It is impossible to say. The trouble was
caused, it is understood, by the executive
committee on Inauguration failing to ac
cede to the demands of organized labor
In reference to the building of the street
stands. It is reported that committees from
the Building Trades' Council, Central Labor
Union and from the local Federation of
Labor called on the inaugural committee
and asked to be recognized in the award
ing of the contracts to erect the street
Chairman J. C. Bell is reported as say
ing that these requests were not granted
because the contracts for the erecUon ot
the stands have already been given out
by the chairman of the oonunittee in charge
of that work.
The local Federation ot Labor received
a communication from the inaugural com
mittee, inviting that organization to take
part in the parade. This was a surprise,
and the secretary was instructed to write
the committee and say if the organization
was recognized in the matter of building
the street stands, it would consider the in
Mr. Henry A Willard, chairman of the
committee on parks and reservations, was
seen last night, and from what he said,
it would appear as if there were still a
possibility of amicably arranging the dif
ferences between the committee and or
ganized labor in the District.
Mr. Willard stated positively that the
contracts for building the street stands
had not been awarded, and that his cem
mittee would have nothing whatsoever to
do with the contracts for the work of erect
ing the stands.
Mr. James F. Mcllugh, president of the
local Federation, said last nigiit that a com
mittee from that body had called upon the
inaugural committee andasked that they be
recognized, but that he understood they
did not receive any encouragement. It
was also stated that the committee would
not have immediate control of the decora
tion of the stands.'and for that reason they
could not guarantee the recognition.
Mr. Mcllugh said he and the committee
were aware of the fact that the power of
thecomnnttee over the building of tlie stands
ceased when the spaces were rented, but
he said what the committee wanted and
organl70d labor demanded was that in
the leasing of the spaces and reservations
it be specified that the stands be built by
unlon labor. This was all, he said, and
if the inaugural committee intended to
recognize organized labor in the District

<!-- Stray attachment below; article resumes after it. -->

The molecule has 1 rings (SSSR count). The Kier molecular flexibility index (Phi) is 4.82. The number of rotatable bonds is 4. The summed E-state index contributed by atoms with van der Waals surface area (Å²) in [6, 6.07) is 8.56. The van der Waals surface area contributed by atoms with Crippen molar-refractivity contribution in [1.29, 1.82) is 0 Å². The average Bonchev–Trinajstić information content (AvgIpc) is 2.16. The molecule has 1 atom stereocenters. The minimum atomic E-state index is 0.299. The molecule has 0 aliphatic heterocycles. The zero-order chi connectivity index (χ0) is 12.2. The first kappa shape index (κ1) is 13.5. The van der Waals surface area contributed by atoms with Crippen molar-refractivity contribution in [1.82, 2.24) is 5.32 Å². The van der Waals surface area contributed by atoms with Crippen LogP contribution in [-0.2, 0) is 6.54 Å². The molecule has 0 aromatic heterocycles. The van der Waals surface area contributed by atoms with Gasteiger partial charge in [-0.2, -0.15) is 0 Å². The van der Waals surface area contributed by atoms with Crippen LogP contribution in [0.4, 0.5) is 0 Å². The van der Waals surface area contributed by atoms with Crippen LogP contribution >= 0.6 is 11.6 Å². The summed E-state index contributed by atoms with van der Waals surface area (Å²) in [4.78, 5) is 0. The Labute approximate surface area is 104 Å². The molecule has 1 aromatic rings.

it would have been very easy to insert
such a clause, and, having done so, nothing
more could be asked.
In all probability, Mr. McHugh stated,
the committee would call at Inaugural
headquarters today and make a final re
quest that a clause be Inserted stipulating
that the work on the stands shall be done
by organized labor. This, he said, can be
done at any time before the spaces and
reservations are leased.
Amended the Building Regulations.
The Commissioners have amended para
graph 1 of section 11 of the building regu
lations by the addition of a clause modi
fying the provision In respect to the con
struction -of wooden buildings. Heretofore
such construction was forbidden within
twenty-four feet of any building built of
brick or other Incombustible material. The
amendment permits it, contingent upon
the assent of the owner of such brick build
ing being given. The regulation applies
only to the territory beyond the fire limits.
Russian Wcol in the United States.
Consul Heenan, at Odessa, warns Ameri
can wool importers through the State De
partment that Russian wools are being
shipped to the United States. The last clip
was of Bliort fiber and inferior quality la
the coarse varieties, and it Is being mixed
with chemical-treated wools from the waste
prodiict of the sheepskin coats, which are
the almost universal outer garment of the
Chicago, Jan. 21. The Northwestern
Breeders' Association met yesterday after
noon. The shortage caused by the meet of
last summer was again discussed. It was
decided to still further postpone final
action of the subject. An adjournment
was taken to February 15.
The large quarto pages of THE.
PURITAN give ample space for
ih& most picturesque effect, and
picturesqueness is a leading fea
ture of THE PURITAN. Tne
appetite for print palls, the
tires of print the brain
wearies ot print, but ot art
never, of Beauty never, "We
to read from pictures
to get the story from pic
tures. It is quick easy,
dramatic The salient
points are seen instantly;
the mind, in a flash, fills
In the detail, and the
leader has the story all
he desires of it, ia these
tapld transit days. Pic
ture reading to the. reader
is what shorthand is to
10 cts. a copy."!!
Subscription price, ft a year. If